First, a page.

Happy New Year! San Diego weather in January frequently offers warm days and cold nights. Although, I can tell you from first hand experience running a tour business serving guests from around the world, most travelers get a good laugh when we use the word ‘cold’ in San Diego.
To me, anytime it goes below freezing at 32 degrees Fahrenheit, it’s cold! Well, January is the only month of the year, historically, where temperatures tracked at the San Diego Airport, just a mile away from downtown’s tourist attractions, have gone below freezing. (Yes, woe is us in San Diego.) Officially, it’s only gone below freezing four times in our history, always in January. The coldest was back in 1913 when it hit 25 degrees.
The cold temperatures come during clear nights when there are no clouds to keep the previous day’s heat from escaping into the atmosphere. But, it’s those same clear skies that bring us warm days. We frequently see days with highs in the 70s and even 80s. The highest was back in 1953 when we reached a high temperature in San Diego during January of 88 degrees.
As for the average highs and lows in San Diego during January, they are 65 degrees and 50 degrees respectively. (For foreigners, that’s about 18 degrees Celsius and 10 degrees Celsius respectively.)
January is the wettest month of the year, with an average of 7 days of rain. However, on the bright side, it’s also the fourth sunniest month of the year in San Diego.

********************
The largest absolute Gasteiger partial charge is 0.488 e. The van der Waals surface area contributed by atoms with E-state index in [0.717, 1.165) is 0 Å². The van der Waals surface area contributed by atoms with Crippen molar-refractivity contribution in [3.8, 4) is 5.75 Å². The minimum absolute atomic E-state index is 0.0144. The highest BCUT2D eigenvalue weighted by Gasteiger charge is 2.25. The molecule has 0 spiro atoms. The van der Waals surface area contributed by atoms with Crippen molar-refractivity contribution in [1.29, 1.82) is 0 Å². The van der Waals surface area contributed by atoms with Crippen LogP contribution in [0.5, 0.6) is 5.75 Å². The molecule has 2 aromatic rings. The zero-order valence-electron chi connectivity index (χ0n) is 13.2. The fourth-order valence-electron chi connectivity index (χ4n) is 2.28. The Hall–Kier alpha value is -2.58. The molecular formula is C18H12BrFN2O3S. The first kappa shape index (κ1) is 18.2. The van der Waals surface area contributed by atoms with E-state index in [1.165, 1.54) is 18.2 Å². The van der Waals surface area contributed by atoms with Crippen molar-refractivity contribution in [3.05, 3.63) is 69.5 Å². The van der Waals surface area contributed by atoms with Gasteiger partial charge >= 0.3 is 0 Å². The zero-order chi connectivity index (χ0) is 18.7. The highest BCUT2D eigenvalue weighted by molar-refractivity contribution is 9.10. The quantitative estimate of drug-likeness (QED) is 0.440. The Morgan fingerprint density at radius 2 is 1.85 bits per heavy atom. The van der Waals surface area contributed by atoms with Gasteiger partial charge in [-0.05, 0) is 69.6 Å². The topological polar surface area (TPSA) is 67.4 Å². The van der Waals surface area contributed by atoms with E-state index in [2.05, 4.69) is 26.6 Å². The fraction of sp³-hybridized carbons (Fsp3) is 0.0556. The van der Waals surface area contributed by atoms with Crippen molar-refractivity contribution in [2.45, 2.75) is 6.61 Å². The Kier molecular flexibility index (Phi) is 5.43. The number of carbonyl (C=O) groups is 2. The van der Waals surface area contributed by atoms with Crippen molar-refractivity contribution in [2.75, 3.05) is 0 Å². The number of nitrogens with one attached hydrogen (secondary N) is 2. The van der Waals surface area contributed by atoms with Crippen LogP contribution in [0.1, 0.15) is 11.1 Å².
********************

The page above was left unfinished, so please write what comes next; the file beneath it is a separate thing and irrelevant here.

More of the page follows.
So, that’s what you can expect in San Diego for weather in January. Visitors who want to learn more about weather in San Diego throughout the year can visit my San Diego Travel Guide. For locals wanting to learn more about San Diego’s weather history, visit the NOAA web site. I also highly recommend subscribing to the Union Tribune newspaper where weatherman Robert Krier answers readers questions about weather in San Diego.
Have you seen bushes of these bright red berries in recent weeks while enjoying your favorite San Diego hiking trails?
I’ve seen quite a few, especially in the Los Penasquitos Canyon. With a little research, I’ve found they are appropriately called Christmas Berries. They are also called Toyons, which are evergreen shrubs with leathery leaves, small white flowers that bloom in the summer and the red berries seen in the adjacent photo that arrive by Christmas.
Christmas berries are native to the area and can be found throughout San Diego County from our coastal areas to our mountains. They’ve even been seen in the Anza-Borrego Desert. Christmas berries are found primarily only within the borders of California and are a popular source of food for birds.
Don’t be tempted to taste the berries as they are rated as having ‘Major’ toxicity. However, according the the UC Davis website, native Indians did eat them after boiling away their bitter taste. The native Indians also used the Toyon branches to create their arrows, harpoons, and fishing spears according to the Western National Parks Association website.
Enjoy the bright colors offered by the Christmas berries during our winter months while hiking in San Diego.